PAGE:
Most of the trip I was in overwhelmed emotionally. Sights and sounds were different than I had ever experienced and it was sometimes hard to focus during group discussions and meetings. The language barrier got to me eventually. I was so frustrated that I couldn’t seem to ask a question without making hand gestures and limiting everything I could in the 10 or so Spanish words I knew. As soon as I stepped off the plane in the US I smiled because I was immediately greeted with a “hello,” instead of “hola.” It was comforting to be able to speak in my native language. I had never realized how much power there is in language. In the midst of this trip, I realized how incredibly hard it must be to immigrate to a new country. I had a group around me that did know my language, so that I could ask questions if need be. I don’t know what I would do if I was completely alone. Some things that seem simple, such as getting a cab, ordering food, or buying merchandise are completely different in another country. In Peru when I wanted to go to town in a cab, I was told that I should pay no more than 3 soles, if I wasn’t told that I’m sure that I could have paid more than 10 sole without knowing any better.
I have tried to gather cultural differences and things I learned into something concise, but haven’t been able to. I have actually been learning more since I’ve come home. I did find out that because I was in Peru for 10 days- 10 days longer than many of the people I know- I have become the “expert” on the country to people I talk to. I am far from being an expert. I have had one trip and I feel that there is so much more to learn. From what I did learn, I am questioning if I am even an expert on American culture. It is so easy to generalize people for what you think they should be from what you heard, but until you experience the culture or subculture for yourself, you are not truly informed.
Because of this experience, I have been able to educate others about the realities of Peru. I gave a presentation to my class about everything I learned culturally. I also presented to the Western Washington Coalition Against Human Trafficking. I have shared my experience with everyone I know because people are fascinated with other countries and cultures that they don’t know. It is an easy way for me to lead people to discuss the trafficking issue in the US. Most people are shocked to find out that trafficking does happen in the US. The same thing that is happening in other countries is happening in our own country. I understand the issue more because of my first hand experience in Peru. I also was shown a way that the victims are being helped. Lucy is being proactive by spending time with the girls while they are prostitutes, so that they can find a way out before they are fully immersed into modern day slavery, or while they still have the freedom to walk away from it. I have come back to the US with new understanding of what is happening in our country. Since it’s not widely understood in our country that trafficking happens within the US, it is hard to find a solution to an already too big problem. Most of the time that could be spent on finding a way to help is spent on educating others that it really does happen.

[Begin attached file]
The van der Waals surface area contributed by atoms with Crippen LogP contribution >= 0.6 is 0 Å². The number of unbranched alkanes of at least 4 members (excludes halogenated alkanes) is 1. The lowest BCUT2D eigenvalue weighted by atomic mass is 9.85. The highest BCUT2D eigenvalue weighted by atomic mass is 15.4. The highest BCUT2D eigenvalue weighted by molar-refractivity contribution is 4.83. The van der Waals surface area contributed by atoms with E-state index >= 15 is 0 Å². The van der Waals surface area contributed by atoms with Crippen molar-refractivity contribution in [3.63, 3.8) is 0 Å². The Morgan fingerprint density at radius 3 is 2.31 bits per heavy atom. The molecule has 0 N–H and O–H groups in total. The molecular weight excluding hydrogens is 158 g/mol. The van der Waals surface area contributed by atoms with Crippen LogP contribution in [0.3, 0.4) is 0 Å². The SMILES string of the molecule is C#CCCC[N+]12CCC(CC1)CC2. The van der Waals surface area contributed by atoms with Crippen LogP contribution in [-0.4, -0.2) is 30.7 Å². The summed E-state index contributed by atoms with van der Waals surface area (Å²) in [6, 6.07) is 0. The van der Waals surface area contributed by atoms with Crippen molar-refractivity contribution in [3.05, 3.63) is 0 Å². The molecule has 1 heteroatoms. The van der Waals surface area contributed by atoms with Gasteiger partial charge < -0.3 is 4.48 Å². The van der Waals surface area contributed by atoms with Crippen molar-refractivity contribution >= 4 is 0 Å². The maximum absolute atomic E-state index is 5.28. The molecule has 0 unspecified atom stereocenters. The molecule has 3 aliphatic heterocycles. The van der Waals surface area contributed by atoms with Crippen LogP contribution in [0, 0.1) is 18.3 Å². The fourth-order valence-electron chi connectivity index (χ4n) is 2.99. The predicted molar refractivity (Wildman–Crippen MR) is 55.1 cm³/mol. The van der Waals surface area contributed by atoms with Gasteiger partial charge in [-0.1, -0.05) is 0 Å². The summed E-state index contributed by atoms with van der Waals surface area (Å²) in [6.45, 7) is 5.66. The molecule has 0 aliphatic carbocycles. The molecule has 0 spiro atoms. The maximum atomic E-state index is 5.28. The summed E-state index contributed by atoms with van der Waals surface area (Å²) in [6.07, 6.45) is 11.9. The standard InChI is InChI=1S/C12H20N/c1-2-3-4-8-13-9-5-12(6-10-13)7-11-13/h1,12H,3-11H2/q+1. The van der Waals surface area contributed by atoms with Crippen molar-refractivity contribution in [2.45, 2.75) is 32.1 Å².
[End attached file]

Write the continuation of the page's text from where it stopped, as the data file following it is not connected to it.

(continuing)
I met some amazing people on my trip: heroines in the fight against Human Trafficking, people who are helping others by their willingness to be available to help, and our US team who is now more aware of Peru’s reality. Everyone who has acknowledged this issue as one that is actually happening, a human rights issue, and is doing something to help fight it is a hero. It doesn’t take much to become an advocate; by just speaking up against trafficking is helpful to the fight. People cannot be expected to change when they don’t know there is a problem.
I have always been a compassionate person, if anything, this trip has helped me become even more compassionate. I am pursuing my masters in counseling psychology, so naturally, I like helping people. I am curious how people handle joys and trials in life. I am so glad that I went on this trip to expand my knowledge and cross cultures. There is nothing more eye opening than to experience the “unknown;” in other words, to get out of your comfort zone. Even traveling within our own country is an eye opening experience. I encourage everyone to leave their comfort zones and travel; it is always an adventure whether you love the country you visit, or decide it’s not for you.
Amy Murray is a graduate student at Northwest University pursuing a MA in Counseling Psychology. She is actively involved in the fight against human trafficking and serves in several different places such as, the Not for Sale Campaign and the Western Washington Coalition Against Human Trafficking. In her spare time, Amy likes to work on art projects, run, and play tennis.
Posted on: October 12, 2010